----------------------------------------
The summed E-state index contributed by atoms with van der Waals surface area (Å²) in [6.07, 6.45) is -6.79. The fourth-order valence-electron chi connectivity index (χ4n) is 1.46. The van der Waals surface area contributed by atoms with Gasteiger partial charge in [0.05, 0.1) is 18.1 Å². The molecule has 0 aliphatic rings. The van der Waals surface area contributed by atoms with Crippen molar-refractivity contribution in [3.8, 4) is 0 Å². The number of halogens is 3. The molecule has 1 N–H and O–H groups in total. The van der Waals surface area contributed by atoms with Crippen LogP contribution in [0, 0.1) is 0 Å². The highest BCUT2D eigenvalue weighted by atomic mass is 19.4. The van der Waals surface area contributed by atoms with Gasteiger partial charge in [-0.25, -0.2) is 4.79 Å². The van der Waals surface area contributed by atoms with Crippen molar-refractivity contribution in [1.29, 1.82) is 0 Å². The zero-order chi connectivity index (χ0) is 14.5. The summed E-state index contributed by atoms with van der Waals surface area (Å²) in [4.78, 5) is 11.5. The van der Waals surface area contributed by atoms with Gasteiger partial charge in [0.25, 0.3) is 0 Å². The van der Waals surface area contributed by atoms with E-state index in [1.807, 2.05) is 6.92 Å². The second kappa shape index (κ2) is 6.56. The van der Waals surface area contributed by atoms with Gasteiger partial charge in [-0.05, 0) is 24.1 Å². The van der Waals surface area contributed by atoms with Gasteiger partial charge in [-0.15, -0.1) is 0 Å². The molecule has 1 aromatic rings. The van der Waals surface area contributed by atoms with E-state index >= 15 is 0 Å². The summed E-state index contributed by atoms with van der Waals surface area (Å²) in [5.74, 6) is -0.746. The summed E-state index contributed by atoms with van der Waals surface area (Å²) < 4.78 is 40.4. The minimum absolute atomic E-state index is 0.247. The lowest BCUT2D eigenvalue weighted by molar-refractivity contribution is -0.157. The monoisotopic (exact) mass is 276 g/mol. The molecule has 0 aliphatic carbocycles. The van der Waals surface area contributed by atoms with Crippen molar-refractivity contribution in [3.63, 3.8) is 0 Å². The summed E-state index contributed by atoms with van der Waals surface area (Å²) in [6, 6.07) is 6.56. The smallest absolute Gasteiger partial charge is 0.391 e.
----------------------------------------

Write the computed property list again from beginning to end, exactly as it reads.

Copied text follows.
The summed E-state index contributed by atoms with van der Waals surface area (Å²) in [6.07, 6.45) is -6.79. The fourth-order valence-electron chi connectivity index (χ4n) is 1.46. The van der Waals surface area contributed by atoms with Gasteiger partial charge in [0.05, 0.1) is 18.1 Å². The molecule has 0 aliphatic rings. The van der Waals surface area contributed by atoms with Crippen molar-refractivity contribution in [3.8, 4) is 0 Å². The number of halogens is 3. The molecule has 1 N–H and O–H groups in total. The van der Waals surface area contributed by atoms with Crippen LogP contribution in [0, 0.1) is 0 Å². The highest BCUT2D eigenvalue weighted by atomic mass is 19.4. The van der Waals surface area contributed by atoms with Gasteiger partial charge in [-0.25, -0.2) is 4.79 Å². The van der Waals surface area contributed by atoms with Crippen molar-refractivity contribution in [1.29, 1.82) is 0 Å². The zero-order chi connectivity index (χ0) is 14.5. The summed E-state index contributed by atoms with van der Waals surface area (Å²) in [4.78, 5) is 11.5. The van der Waals surface area contributed by atoms with Gasteiger partial charge in [0.25, 0.3) is 0 Å². The van der Waals surface area contributed by atoms with E-state index in [1.807, 2.05) is 6.92 Å². The second kappa shape index (κ2) is 6.56. The van der Waals surface area contributed by atoms with Gasteiger partial charge in [-0.05, 0) is 24.1 Å². The van der Waals surface area contributed by atoms with Gasteiger partial charge in [-0.15, -0.1) is 0 Å². The molecule has 1 aromatic rings. The van der Waals surface area contributed by atoms with E-state index >= 15 is 0 Å². The summed E-state index contributed by atoms with van der Waals surface area (Å²) in [5.74, 6) is -0.746. The summed E-state index contributed by atoms with van der Waals surface area (Å²) < 4.78 is 40.4. The minimum absolute atomic E-state index is 0.247. The lowest BCUT2D eigenvalue weighted by molar-refractivity contribution is -0.157. The monoisotopic (exact) mass is 276 g/mol. The molecule has 0 aliphatic carbocycles. The van der Waals surface area contributed by atoms with Crippen molar-refractivity contribution in [3.63, 3.8) is 0 Å². The summed E-state index contributed by atoms with van der Waals surface area (Å²) in [6, 6.07) is 6.56. The smallest absolute Gasteiger partial charge is 0.391 e.